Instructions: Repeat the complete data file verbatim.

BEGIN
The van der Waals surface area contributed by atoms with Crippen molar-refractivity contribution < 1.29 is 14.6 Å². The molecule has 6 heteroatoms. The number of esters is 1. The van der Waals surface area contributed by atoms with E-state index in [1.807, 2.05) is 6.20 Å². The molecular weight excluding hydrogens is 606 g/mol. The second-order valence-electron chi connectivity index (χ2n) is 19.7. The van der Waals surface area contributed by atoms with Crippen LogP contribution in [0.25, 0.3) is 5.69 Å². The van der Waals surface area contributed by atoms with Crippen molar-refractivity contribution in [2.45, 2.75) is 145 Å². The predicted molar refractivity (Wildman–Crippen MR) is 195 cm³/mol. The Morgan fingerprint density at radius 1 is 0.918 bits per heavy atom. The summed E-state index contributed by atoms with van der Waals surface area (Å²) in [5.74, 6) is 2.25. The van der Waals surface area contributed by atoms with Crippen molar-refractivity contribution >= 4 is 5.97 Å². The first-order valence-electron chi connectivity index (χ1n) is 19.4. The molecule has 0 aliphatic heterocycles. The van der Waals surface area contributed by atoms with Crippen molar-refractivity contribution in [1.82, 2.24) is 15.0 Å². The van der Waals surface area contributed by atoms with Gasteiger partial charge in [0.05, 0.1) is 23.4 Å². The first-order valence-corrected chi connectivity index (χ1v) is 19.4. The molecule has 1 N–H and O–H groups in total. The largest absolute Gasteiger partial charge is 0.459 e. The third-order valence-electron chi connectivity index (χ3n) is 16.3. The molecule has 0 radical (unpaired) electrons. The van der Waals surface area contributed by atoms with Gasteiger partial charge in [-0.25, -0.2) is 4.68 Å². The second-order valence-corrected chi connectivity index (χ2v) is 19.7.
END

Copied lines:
The van der Waals surface area contributed by atoms with Crippen molar-refractivity contribution < 1.29 is 14.6 Å². The molecule has 6 heteroatoms. The number of esters is 1. The van der Waals surface area contributed by atoms with E-state index in [1.807, 2.05) is 6.20 Å². The molecular weight excluding hydrogens is 606 g/mol. The second-order valence-electron chi connectivity index (χ2n) is 19.7. The van der Waals surface area contributed by atoms with Crippen LogP contribution in [0.25, 0.3) is 5.69 Å². The van der Waals surface area contributed by atoms with Crippen molar-refractivity contribution in [2.45, 2.75) is 145 Å². The predicted molar refractivity (Wildman–Crippen MR) is 195 cm³/mol. The Morgan fingerprint density at radius 1 is 0.918 bits per heavy atom. The summed E-state index contributed by atoms with van der Waals surface area (Å²) in [5.74, 6) is 2.25. The van der Waals surface area contributed by atoms with Crippen molar-refractivity contribution >= 4 is 5.97 Å². The first-order valence-electron chi connectivity index (χ1n) is 19.4. The molecule has 0 aliphatic heterocycles. The van der Waals surface area contributed by atoms with Crippen molar-refractivity contribution in [1.82, 2.24) is 15.0 Å². The van der Waals surface area contributed by atoms with Gasteiger partial charge in [0.05, 0.1) is 23.4 Å². The first-order valence-corrected chi connectivity index (χ1v) is 19.4. The molecule has 1 N–H and O–H groups in total. The largest absolute Gasteiger partial charge is 0.459 e. The third-order valence-electron chi connectivity index (χ3n) is 16.3. The molecule has 0 radical (unpaired) electrons. The van der Waals surface area contributed by atoms with Gasteiger partial charge in [-0.25, -0.2) is 4.68 Å². The second-order valence-corrected chi connectivity index (χ2v) is 19.7.